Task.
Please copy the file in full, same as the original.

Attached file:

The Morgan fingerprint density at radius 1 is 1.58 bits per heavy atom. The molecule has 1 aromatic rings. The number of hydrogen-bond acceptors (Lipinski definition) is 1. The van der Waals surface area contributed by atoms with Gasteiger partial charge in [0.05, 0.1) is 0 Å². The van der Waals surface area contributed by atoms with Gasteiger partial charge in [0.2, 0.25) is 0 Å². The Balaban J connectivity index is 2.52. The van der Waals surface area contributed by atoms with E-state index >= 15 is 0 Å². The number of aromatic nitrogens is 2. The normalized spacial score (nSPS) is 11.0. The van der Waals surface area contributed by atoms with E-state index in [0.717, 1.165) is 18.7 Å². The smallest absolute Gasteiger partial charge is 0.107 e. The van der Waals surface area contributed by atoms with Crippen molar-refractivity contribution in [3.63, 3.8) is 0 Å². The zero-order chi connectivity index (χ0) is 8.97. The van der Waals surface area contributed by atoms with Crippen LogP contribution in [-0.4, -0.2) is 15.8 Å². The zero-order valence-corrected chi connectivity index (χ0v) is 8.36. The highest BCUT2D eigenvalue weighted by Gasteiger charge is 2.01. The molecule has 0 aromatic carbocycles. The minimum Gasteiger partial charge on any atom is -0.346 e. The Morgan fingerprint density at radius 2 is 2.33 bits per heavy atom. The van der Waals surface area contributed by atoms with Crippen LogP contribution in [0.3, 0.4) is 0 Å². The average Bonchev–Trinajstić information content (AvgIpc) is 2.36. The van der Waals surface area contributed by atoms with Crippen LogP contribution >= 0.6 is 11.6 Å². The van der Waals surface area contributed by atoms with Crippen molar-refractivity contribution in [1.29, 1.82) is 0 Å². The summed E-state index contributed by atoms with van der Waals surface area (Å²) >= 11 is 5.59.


The Morgan fingerprint density at radius 1 is 1.58 bits per heavy atom. The molecule has 1 aromatic rings. The number of hydrogen-bond acceptors (Lipinski definition) is 1. The van der Waals surface area contributed by atoms with Gasteiger partial charge in [0.05, 0.1) is 0 Å². The van der Waals surface area contributed by atoms with Gasteiger partial charge in [0.2, 0.25) is 0 Å². The Balaban J connectivity index is 2.52. The van der Waals surface area contributed by atoms with E-state index >= 15 is 0 Å². The number of aromatic nitrogens is 2. The normalized spacial score (nSPS) is 11.0. The van der Waals surface area contributed by atoms with E-state index in [0.717, 1.165) is 18.7 Å². The smallest absolute Gasteiger partial charge is 0.107 e. The van der Waals surface area contributed by atoms with Crippen molar-refractivity contribution in [3.63, 3.8) is 0 Å². The zero-order chi connectivity index (χ0) is 8.97. The van der Waals surface area contributed by atoms with Crippen LogP contribution in [-0.4, -0.2) is 15.8 Å². The zero-order valence-corrected chi connectivity index (χ0v) is 8.36. The highest BCUT2D eigenvalue weighted by Gasteiger charge is 2.01. The molecule has 0 aromatic carbocycles. The minimum Gasteiger partial charge on any atom is -0.346 e. The Morgan fingerprint density at radius 2 is 2.33 bits per heavy atom. The van der Waals surface area contributed by atoms with Crippen LogP contribution in [0.3, 0.4) is 0 Å². The average Bonchev–Trinajstić information content (AvgIpc) is 2.36. The van der Waals surface area contributed by atoms with Crippen LogP contribution >= 0.6 is 11.6 Å². The van der Waals surface area contributed by atoms with Crippen molar-refractivity contribution in [1.29, 1.82) is 0 Å². The summed E-state index contributed by atoms with van der Waals surface area (Å²) >= 11 is 5.59.